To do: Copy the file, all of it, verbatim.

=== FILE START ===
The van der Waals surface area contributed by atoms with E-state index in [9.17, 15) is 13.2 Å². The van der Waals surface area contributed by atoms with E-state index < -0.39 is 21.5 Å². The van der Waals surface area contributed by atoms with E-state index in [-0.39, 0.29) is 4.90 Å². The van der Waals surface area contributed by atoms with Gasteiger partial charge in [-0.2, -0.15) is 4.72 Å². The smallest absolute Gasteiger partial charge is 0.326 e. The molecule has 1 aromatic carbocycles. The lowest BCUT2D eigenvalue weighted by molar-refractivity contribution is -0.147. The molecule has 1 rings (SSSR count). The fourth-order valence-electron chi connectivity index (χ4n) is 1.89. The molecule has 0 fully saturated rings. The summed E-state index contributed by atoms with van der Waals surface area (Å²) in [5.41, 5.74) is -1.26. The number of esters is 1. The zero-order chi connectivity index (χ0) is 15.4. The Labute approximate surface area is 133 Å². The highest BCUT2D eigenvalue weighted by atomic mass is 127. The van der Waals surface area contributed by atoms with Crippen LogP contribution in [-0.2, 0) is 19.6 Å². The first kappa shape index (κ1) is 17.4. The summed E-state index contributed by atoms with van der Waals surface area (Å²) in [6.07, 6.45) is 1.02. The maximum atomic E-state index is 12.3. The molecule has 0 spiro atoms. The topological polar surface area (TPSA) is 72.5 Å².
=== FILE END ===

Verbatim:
The van der Waals surface area contributed by atoms with E-state index in [9.17, 15) is 13.2 Å². The van der Waals surface area contributed by atoms with E-state index < -0.39 is 21.5 Å². The van der Waals surface area contributed by atoms with E-state index in [-0.39, 0.29) is 4.90 Å². The van der Waals surface area contributed by atoms with Gasteiger partial charge in [-0.2, -0.15) is 4.72 Å². The smallest absolute Gasteiger partial charge is 0.326 e. The molecule has 1 aromatic carbocycles. The lowest BCUT2D eigenvalue weighted by molar-refractivity contribution is -0.147. The molecule has 1 rings (SSSR count). The fourth-order valence-electron chi connectivity index (χ4n) is 1.89. The molecule has 0 fully saturated rings. The summed E-state index contributed by atoms with van der Waals surface area (Å²) in [5.41, 5.74) is -1.26. The number of esters is 1. The zero-order chi connectivity index (χ0) is 15.4. The Labute approximate surface area is 133 Å². The highest BCUT2D eigenvalue weighted by atomic mass is 127. The van der Waals surface area contributed by atoms with Crippen LogP contribution in [-0.2, 0) is 19.6 Å². The first kappa shape index (κ1) is 17.4. The summed E-state index contributed by atoms with van der Waals surface area (Å²) in [6.07, 6.45) is 1.02. The maximum atomic E-state index is 12.3. The molecule has 0 spiro atoms. The topological polar surface area (TPSA) is 72.5 Å².